In these tough financial times, state and federal governments are all scrambling to balance their budgets. This has placed environmental and natural resource programs at risk in part because of past decisions to set up special funding streams for our publicly owned resources. Today, dollars that were once dedicated to state and local parks, open space conservation, and recreational infrastructure have been redirected to other uses. What in the past would have been called wise use of funds has now become a tempting target for appropriators and politicians looking for quick solutions to financial shortfalls.
Pennsylvania, my home state, is no exception. Claiming fiscal necessity, recent governors both Democrat and Republican have raided the state’s Oil and Gas Lease Fund, reduced operating support to state parks, and proposed eliminating funding for the Keystone Recreation, Park and Conservation Fund. The Pennsylvania legislature also has used budget maneuvers to redistribute conservation dollars to fund other programs. In less than five years, over fifty years of conservation minded laws have been tossed aside or threatened with extinction. Conservation and environmental advocates have pushed back against these funding cuts with some success. However, fiscal projections for continued state revenue shortfalls are still looming on the horizon. Our contemporary political rhetoric depicts government spending as profligate and popular opinion is running against taxes or anything perceived as taxes. Funding for parks, open space, and conservation projects is painted as a luxury that the people cannot afford or even as a drain on the state coffers.
So are we really mortgaging our children’s future to pay the bill for natural resource conservation? A little Pennsylvania history might be in order to better understand the how conservation funding programs of today originated as a strategy for the thrifty and sustainable management of public resources. There is a way to balance the books in favor of conservation and preserve our rich natural heritage. It is found in the wisdom of a man who would be 100 years old this month, Maurice K. Goddard. From 1955 to 1979In an unprecedented bipartisan career, he served five Pennsylvania governors. Through his good work, he left the Pennsylvania of today with an unparalleled legacy: 2.2 million acres of certified sustainably managed forests, 120 award-winning state parks, and the dedicated funding to help pay for them.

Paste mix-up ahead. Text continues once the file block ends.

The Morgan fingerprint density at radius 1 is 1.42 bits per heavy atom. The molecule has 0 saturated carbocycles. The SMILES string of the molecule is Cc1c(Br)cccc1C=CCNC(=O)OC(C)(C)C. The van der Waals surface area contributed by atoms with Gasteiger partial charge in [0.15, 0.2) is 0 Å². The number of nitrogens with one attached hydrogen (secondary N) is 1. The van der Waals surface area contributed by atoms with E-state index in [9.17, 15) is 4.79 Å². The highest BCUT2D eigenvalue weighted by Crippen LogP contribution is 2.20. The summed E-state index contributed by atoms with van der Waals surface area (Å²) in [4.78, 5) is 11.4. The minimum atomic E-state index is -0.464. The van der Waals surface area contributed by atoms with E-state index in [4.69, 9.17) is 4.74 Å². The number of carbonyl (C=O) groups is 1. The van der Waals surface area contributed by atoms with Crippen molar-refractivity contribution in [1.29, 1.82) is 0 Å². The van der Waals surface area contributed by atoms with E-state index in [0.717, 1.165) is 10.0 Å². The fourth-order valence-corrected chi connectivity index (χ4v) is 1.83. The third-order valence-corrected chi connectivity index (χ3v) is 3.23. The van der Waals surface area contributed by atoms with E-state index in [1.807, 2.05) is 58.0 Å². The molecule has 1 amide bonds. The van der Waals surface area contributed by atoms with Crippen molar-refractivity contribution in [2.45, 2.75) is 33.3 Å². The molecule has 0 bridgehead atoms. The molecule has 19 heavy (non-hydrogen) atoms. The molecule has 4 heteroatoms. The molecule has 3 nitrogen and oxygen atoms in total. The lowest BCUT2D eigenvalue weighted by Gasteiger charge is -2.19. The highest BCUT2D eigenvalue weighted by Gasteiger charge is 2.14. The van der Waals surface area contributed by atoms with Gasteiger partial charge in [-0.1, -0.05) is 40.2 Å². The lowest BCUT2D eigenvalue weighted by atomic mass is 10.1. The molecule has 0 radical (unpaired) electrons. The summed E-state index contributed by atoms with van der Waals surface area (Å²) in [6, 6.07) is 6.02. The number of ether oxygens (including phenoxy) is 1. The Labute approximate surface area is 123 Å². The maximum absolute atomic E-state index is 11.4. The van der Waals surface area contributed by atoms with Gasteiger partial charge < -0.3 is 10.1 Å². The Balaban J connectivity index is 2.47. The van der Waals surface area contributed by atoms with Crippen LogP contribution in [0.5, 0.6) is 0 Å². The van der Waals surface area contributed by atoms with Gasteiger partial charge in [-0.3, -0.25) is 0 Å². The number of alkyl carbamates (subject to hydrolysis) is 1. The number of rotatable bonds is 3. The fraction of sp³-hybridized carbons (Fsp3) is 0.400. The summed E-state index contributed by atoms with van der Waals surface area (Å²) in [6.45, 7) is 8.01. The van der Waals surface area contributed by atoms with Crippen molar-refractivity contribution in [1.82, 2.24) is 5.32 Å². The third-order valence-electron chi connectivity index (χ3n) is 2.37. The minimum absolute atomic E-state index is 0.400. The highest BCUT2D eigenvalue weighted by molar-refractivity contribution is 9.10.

Perhaps it was Maurice Goddard’s training as a forester with its emphasis on sustainable management and multiple uses of public land that that led to one of his most innovative ideas for conservation funding, the Oil and Gas Lease Fund Act. Prior to 1955, natural gas revenues from drilling on the state’s public forestlands were deposited in the general fund. Goddard gained bipartisan support for legislation to dedicate these rents and royalties to his department to be used solely “for conservation, recreation, dams, or flood control.” It was a great success. In the Goddard era and for years afterwards, almost all of the money was used to fund his vision of a state park within 25 miles of every Pennsylvanian and a professionally managed system of state forests. Goddard had found a way to pay for conservation by investing the money generated by the depletion of one natural resource and in enhancing the value of another.
Goddard’s idea of using revenue from activities that deplete or have an impact on non-renewable natural resources to reinvest in conservation infrastructure has had far-reaching policy impacts. He was well known on the national scene having chaired a committee at the 1965 White House Conference on Natural Beauty. His concept of capturing revenue in the Pennsylvania’s Oil and Gas Lease fund is widely credited as the model for the federal government’s Land and Water Conservation Fund. First passed in 1964, the act was later amended in 1971 to dedicate revenues from off shore oil drilling to open space conservation and recreational purposes.
Parks, open space, conservation, preservation and resource stewardship are not politically loaded concepts, unless we let them become so. Their value – in dollars, in health, in beauty and in history – cuts across all political and social lines. Maurice Goddard showed us how our state government – without additional taxes, without taking from Peter to pay Paul, and without rancor, can effectively promote economy and environment.
So tomorrow, as we commemorate Maurice Goddard’s one-hundredth birthday, let’s learn from the lessons of history and rededicate these dollars to their intended purpose. If our elected officials across the nation will take a bold step and pick up the torch of conservation leadership, they too may be honored and celebrated by future generations.
An edited version of this article appeared as the lead editorial in the Sunday Harrisburg Patriot September 9, 2012. http://www.pennlive.com/editorials/index.ssf/2012/09/maurice_goddard_the_godfather.html
For more information on Maurice Goddard and the upcoming commemoration of his conservation legacy see: http://www.paparksandforests.org/goddard.html